With Ofcom’s 4G auction officially over and operators rush to prepare their own infrastructure, EE — the UK’s first 4G network — has today extended its 4G network even further, pushing LTE connectivity in nine new towns and cities.

The company says that mobile customers in Barnsley, Chorley, Coventry, Newport, Preston, Rotherham, Telford, Walsall and Watford will receive superfast mobile connections, taking the total tally up to 37, four months after EE switched on its first networks.

For EE, it’s another 9 of the 27 towns and cities that the company pledged to switch on at the beginning of the month. Following today’s announcement, the operator will cover roughly 45 percent of the UK, but hopes to cover 55 percent by the end of June.

By the end of Summer, EE hopes to be live in 72 towns and cities, just as Vodafone, O2 and Three all begin to launch their own services.

Last week, the UK’s 4G auction had concluded, with EE, Three, Niche Spectrum Ventures Ltd (part of BT), O2 and Vodafone raising £2.34 billion ($3.62 billion) to secure a total of 250 MHz of LTE spectrum. The five bidders each paid in the hundreds of millions of pounds to secure parts of the important 800 MHz and 2.6 GHz bands.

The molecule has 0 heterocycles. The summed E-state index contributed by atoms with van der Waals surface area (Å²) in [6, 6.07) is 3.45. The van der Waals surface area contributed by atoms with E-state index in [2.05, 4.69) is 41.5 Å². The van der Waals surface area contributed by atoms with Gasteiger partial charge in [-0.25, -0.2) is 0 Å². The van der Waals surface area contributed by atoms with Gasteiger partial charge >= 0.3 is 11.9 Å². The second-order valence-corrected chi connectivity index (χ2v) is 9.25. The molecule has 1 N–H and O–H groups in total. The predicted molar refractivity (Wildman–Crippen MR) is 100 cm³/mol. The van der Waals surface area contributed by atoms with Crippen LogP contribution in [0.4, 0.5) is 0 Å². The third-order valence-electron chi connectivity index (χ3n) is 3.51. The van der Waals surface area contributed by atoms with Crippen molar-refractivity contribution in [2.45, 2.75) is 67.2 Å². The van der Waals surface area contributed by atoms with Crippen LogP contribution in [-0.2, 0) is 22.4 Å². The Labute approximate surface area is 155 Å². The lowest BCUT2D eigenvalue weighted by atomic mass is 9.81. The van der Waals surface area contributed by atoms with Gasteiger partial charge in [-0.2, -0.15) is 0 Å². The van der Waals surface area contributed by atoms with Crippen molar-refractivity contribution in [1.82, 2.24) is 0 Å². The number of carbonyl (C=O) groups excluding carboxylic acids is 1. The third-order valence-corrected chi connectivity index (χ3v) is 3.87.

EE won two 5 MHz lots of 800 MHz and two 35 MHz lots of 2.6 GHz spectrum for a total of £588,876,000 ($909.5 million), Three secured two 5 MHz lots of 800 MHz for £225,000,000 ($347.5 million), as BT’s Niche Spectrum Ventures won two 15 MHz of 2.6 GHz and one 20 MHz lot of 2.6 GHz (unpaired) spectrum for £186,476,000 ($288 million).

Paying £550,000,000 ($852 million), Telefonica (O2) went on to win two 10 MHz lots of 800 MHz spectrum, which it will be obliged to provide to 98 percent of the UK.

Vodafone, perhaps the most vociferous of the operators following EE’s early launch of its 1800 MHz 4G networks last year, managed to get its hands on two 10 MHz lots of 800 MHz, two 20 MHz lots of 2.6 GHz and one 25 MHz lot of 2.6 GHz for a total of £790,761,000 ($1.22 billion).

Vodafone, O2 and Three hope to have their networks switched on by the end of spring, early summer. Then, we can expect price wars, speed claims and a whole lot of competition.